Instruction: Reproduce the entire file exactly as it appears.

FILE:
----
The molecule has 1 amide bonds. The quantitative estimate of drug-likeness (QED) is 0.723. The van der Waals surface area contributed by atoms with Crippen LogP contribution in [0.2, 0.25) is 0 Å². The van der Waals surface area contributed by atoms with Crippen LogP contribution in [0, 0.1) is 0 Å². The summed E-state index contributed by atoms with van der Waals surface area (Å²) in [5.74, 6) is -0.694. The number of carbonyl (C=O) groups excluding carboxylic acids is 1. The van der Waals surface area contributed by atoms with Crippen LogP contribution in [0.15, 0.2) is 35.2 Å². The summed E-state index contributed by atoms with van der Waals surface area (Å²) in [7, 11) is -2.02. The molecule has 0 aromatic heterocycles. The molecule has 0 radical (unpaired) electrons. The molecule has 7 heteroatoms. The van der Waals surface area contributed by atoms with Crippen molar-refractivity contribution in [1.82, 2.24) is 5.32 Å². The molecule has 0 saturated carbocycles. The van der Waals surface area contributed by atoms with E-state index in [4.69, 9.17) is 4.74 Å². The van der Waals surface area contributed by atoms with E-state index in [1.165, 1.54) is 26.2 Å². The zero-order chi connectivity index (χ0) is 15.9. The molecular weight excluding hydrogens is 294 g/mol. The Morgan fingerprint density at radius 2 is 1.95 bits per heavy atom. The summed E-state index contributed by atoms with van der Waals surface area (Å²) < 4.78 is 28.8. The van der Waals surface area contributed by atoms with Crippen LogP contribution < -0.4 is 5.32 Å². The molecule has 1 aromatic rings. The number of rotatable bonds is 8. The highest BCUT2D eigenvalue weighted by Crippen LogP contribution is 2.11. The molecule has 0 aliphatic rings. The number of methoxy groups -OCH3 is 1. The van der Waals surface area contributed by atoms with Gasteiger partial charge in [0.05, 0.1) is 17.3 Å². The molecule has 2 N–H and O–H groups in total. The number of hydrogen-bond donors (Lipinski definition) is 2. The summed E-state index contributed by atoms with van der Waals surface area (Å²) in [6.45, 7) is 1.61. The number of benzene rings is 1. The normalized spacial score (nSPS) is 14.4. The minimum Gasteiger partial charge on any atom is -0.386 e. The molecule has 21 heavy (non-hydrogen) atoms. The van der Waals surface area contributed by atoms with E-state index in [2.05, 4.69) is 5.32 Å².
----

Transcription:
The molecule has 1 amide bonds. The quantitative estimate of drug-likeness (QED) is 0.723. The van der Waals surface area contributed by atoms with Crippen LogP contribution in [0.2, 0.25) is 0 Å². The van der Waals surface area contributed by atoms with Crippen LogP contribution in [0, 0.1) is 0 Å². The summed E-state index contributed by atoms with van der Waals surface area (Å²) in [5.74, 6) is -0.694. The number of carbonyl (C=O) groups excluding carboxylic acids is 1. The van der Waals surface area contributed by atoms with Crippen LogP contribution in [0.15, 0.2) is 35.2 Å². The summed E-state index contributed by atoms with van der Waals surface area (Å²) in [7, 11) is -2.02. The molecule has 0 aromatic heterocycles. The molecule has 0 radical (unpaired) electrons. The molecule has 7 heteroatoms. The van der Waals surface area contributed by atoms with Crippen molar-refractivity contribution in [1.82, 2.24) is 5.32 Å². The molecule has 0 saturated carbocycles. The van der Waals surface area contributed by atoms with E-state index in [4.69, 9.17) is 4.74 Å². The van der Waals surface area contributed by atoms with E-state index in [1.165, 1.54) is 26.2 Å². The zero-order chi connectivity index (χ0) is 15.9. The molecular weight excluding hydrogens is 294 g/mol. The Morgan fingerprint density at radius 2 is 1.95 bits per heavy atom. The summed E-state index contributed by atoms with van der Waals surface area (Å²) < 4.78 is 28.8. The van der Waals surface area contributed by atoms with Crippen LogP contribution < -0.4 is 5.32 Å². The molecule has 1 aromatic rings. The number of rotatable bonds is 8. The highest BCUT2D eigenvalue weighted by Crippen LogP contribution is 2.11. The molecule has 0 aliphatic rings. The number of methoxy groups -OCH3 is 1. The van der Waals surface area contributed by atoms with Gasteiger partial charge in [0.05, 0.1) is 17.3 Å². The molecule has 2 N–H and O–H groups in total. The number of hydrogen-bond donors (Lipinski definition) is 2. The summed E-state index contributed by atoms with van der Waals surface area (Å²) in [6.45, 7) is 1.61. The number of benzene rings is 1. The normalized spacial score (nSPS) is 14.4. The minimum Gasteiger partial charge on any atom is -0.386 e. The molecule has 21 heavy (non-hydrogen) atoms. The van der Waals surface area contributed by atoms with E-state index in [2.05, 4.69) is 5.32 Å².